Six months after the move-in, however, he got a bill with late-charges, overdue fees, and about seven months of monthly charge.
For services on his previous home!
Bob had forgotten to cancel the internet service at his last house.
With those built-up charges, Bob had to do a payment plan, as well as work with his credit company to keep his credit score from taking a hit.
It would take years before Bob could pay down the bill.
Make a checklist to ensure you haven’t missed anything before you move out of your home. It may seem tedious, but when the moving process revs up, you’ll most likely be too busy to remember everything yourself. A simple piece of paper with the items listed can save you time, and in Bob’s case, money. You can even use the notes app on your smartphone to write out a list.
If you’re worried that you missed a crucial step, check out The Art of Happy Moving. The Art of Happy Moving has a checklist you can download. The checklist breaks down the timeline needed to get things ready for a smoother transition.
If you want to make a list yourself, that’s fine, but make sure you make a list.
However, most of all- don’t forget to cancel services at your old home!
On a Friday morning, Jack finally found time to start opening boxes that had piled up in his living room from the recent move. The process of moving had been bumpy, but so far, everything had smoothed out.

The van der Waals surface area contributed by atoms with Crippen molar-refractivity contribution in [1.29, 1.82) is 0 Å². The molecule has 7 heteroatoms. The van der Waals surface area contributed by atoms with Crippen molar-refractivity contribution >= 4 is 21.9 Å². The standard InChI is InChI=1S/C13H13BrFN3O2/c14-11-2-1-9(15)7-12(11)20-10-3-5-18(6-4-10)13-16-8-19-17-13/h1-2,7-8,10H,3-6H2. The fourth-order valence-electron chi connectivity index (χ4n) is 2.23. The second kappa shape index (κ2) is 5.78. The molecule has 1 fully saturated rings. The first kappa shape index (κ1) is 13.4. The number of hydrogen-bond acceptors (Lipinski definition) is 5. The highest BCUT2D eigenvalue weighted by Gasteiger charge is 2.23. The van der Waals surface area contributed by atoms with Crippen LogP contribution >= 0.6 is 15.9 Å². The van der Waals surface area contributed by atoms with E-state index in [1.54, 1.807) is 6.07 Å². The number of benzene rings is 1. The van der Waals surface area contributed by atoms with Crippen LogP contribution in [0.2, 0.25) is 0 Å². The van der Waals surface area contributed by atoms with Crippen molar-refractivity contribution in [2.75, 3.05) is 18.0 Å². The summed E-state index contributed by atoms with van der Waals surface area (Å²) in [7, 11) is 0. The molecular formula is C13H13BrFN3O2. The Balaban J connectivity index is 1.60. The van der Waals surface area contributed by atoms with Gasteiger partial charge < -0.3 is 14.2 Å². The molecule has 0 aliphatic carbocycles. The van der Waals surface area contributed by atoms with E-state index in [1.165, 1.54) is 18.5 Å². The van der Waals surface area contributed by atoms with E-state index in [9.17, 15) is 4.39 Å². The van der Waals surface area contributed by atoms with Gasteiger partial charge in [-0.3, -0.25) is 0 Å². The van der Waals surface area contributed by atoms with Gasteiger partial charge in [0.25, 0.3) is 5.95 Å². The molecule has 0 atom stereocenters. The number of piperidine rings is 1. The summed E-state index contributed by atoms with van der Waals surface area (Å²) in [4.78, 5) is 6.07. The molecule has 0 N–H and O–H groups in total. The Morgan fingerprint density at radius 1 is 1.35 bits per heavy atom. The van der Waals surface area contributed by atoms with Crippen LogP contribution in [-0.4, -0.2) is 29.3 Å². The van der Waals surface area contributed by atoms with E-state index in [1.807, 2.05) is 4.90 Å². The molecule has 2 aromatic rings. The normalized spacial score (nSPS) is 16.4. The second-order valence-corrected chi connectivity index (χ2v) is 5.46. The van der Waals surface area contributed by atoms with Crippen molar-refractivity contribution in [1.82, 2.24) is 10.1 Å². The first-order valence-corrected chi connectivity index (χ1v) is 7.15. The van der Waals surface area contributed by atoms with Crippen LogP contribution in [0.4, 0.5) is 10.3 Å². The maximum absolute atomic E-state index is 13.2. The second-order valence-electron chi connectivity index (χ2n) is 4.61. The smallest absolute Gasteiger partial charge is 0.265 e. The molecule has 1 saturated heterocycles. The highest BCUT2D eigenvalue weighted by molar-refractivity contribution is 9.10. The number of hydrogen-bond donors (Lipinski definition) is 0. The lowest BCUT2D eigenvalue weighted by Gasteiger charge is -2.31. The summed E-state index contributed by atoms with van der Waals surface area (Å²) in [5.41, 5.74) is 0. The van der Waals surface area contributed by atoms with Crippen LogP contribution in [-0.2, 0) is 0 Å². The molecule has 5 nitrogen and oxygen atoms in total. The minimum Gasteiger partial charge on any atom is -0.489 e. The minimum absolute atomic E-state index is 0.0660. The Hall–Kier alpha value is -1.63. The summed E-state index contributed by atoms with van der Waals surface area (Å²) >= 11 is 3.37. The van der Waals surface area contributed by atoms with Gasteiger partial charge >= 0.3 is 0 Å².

He’d hired movers to help, and they’d managed to get everything out of his apartment and storage unit, and into his new home in the time allotted.
However, the very next morning he had to go back to work and the stacks of boxes in his living room sat there for several days.
Now he finally had time to get the unpacking done.
As items came out, he noticed a couple of his Bluetooth speakers were missing. He was sure he’d packed them in the right box, but they weren’t there. All the boxes had been taped up, so the movers couldn’t have opened them and helped themselves to some of Jack’s stuff before they left.
Where were they?!
After opening every box, and stacking the contents everywhere else, he was still sure the speakers were missing.
He headed back to his old apartment and asked the management if someone had turned them into the lost and found. The answer was “no.”
The next week Jack searched the boxes again, called friends who’d helped him move, and still couldn’t find them.
It wasn’t until he’d just about given up hope that he found his missing speakers- right next to his bed. He’d pulled the speakers out of the box before taping them up so that he could show a friend. The friend had put them on top of the boxes when they’d loaded up the moving truck. The movers had placed them next to his bed.
You can inventory your entire house to avoid something like this. But then again, that would take a lot of time.
Apps, like Sortly, allow you to take pictures of your stuff and the app will create QR codes that you can print out to put on boxes. You can then scan the closed box to see what’s inside, or what should be inside. While this doesn’t eliminate the possibility of lost items, it can help you track your stuff and provide peace of mind.